Frances Ashcroft and Flemming Pociot spent their time interacting with researchers and attending presentations at the annual LUDC retreat in Helsingborg recently. In addition to praising the excellence of the centre’s research on type 2 diabetes, they also commended one of the presenters in the field of type 1 diabetes research, namely Åke Lernmark who is this year’s recipient of the prestigious Claude Bernard Prize. The Claude Bernard medal and lectureship is the European Association for the Study of Diabetes’ (EASD) highest award and recognises an individual's innovative leadership and lifetime achievements in diabetes research. Professor Åke Lernmark presented an overview of his research, spanning over half a century, including the etiology and development of type 1 diabetes.
“This was a wonderful talk by an outstanding researcher whose excellence is celebrated by the award of the Claude Bernard Prize. Åke Lernmark is a very important asset to researchers at the centre,” says Dame Frances Ashcroft, professor of physiology at the University Oxford.
Åke Lernmark’s research is focused on the role of human leukocyte antigens (HLA) and non-HLA genes in the etiology and development of type 1 diabetes, with a particular emphasis on uncovering the importance of diabetes-related autoantibodies.
Viruses and type 1 diabetes
This is also a research interest of LUDC researcher Helena Elding Larsson from the research group Pediatric Endocrinology. She gave a presentation about early risk factors for childhood type 1 diabetes and described ongoing studies at the centre that attempt to prevent the disease. Helena Elding Larsson is scientifically responsible for the Swedish part of the POInT study, where researchers are investigating if it is possible to stop the development of type 1 diabetes in children with genetic risk of developing the disease by giving them preventive oral insulin treatment.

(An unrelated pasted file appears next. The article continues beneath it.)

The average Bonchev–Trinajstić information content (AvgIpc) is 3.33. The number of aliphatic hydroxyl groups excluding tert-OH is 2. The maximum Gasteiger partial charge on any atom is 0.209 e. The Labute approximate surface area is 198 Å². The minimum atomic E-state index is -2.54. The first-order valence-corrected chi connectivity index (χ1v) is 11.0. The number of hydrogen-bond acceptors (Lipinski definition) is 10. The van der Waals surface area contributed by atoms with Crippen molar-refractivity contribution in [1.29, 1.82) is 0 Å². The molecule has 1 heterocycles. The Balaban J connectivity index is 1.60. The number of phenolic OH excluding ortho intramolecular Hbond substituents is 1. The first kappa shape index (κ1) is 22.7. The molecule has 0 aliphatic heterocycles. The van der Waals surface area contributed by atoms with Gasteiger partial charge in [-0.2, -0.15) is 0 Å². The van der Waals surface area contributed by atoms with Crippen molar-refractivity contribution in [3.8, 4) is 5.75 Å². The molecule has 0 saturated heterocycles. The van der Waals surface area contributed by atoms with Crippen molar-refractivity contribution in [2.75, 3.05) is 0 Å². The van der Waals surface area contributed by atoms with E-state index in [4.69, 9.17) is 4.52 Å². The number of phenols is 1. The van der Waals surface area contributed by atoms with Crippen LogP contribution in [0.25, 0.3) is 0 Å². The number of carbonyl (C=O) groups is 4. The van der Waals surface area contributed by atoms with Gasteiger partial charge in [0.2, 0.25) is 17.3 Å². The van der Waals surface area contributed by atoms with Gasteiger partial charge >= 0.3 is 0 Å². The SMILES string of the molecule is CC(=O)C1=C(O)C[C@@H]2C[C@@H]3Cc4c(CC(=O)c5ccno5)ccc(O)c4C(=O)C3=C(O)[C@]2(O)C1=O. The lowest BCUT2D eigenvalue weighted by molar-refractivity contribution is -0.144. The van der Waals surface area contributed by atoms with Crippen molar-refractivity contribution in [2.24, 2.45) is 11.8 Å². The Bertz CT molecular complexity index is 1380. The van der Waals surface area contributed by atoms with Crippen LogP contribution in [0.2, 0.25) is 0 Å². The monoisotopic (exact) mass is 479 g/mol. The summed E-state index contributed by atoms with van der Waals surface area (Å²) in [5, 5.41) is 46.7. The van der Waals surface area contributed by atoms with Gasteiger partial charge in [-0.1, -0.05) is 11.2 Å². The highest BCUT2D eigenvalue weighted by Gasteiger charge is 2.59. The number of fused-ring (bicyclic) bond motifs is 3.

Within this study, researchers are also investigating the relationship between diabetes-related autoantibodies and viruses. Helena Elding Larsson presented new data from POInT that supports the theory that certain viral infections are of importance in the development of type 1 diabetes. The research team has discovered that children with an increased genetic risk of type 1 diabetes had an increased risk of developing diabetes-related autoantibodies in connection with Covid-19-infection.
“Research on the relationship between certain viruses and the development of type 1 diabetes is very important. If researchers can present strong evidence that viruses can be a trigger of type 1 diabetes, we may also be able to vaccinate children at risk against certain viruses to prevent the disease. This would be a major step forward, so it’s important that LUDC continues to support this kind of research,” says Flemming Pociot, professor of endocrinology at the Steno Diabetes Center Copenhagen and University of Copenhagen.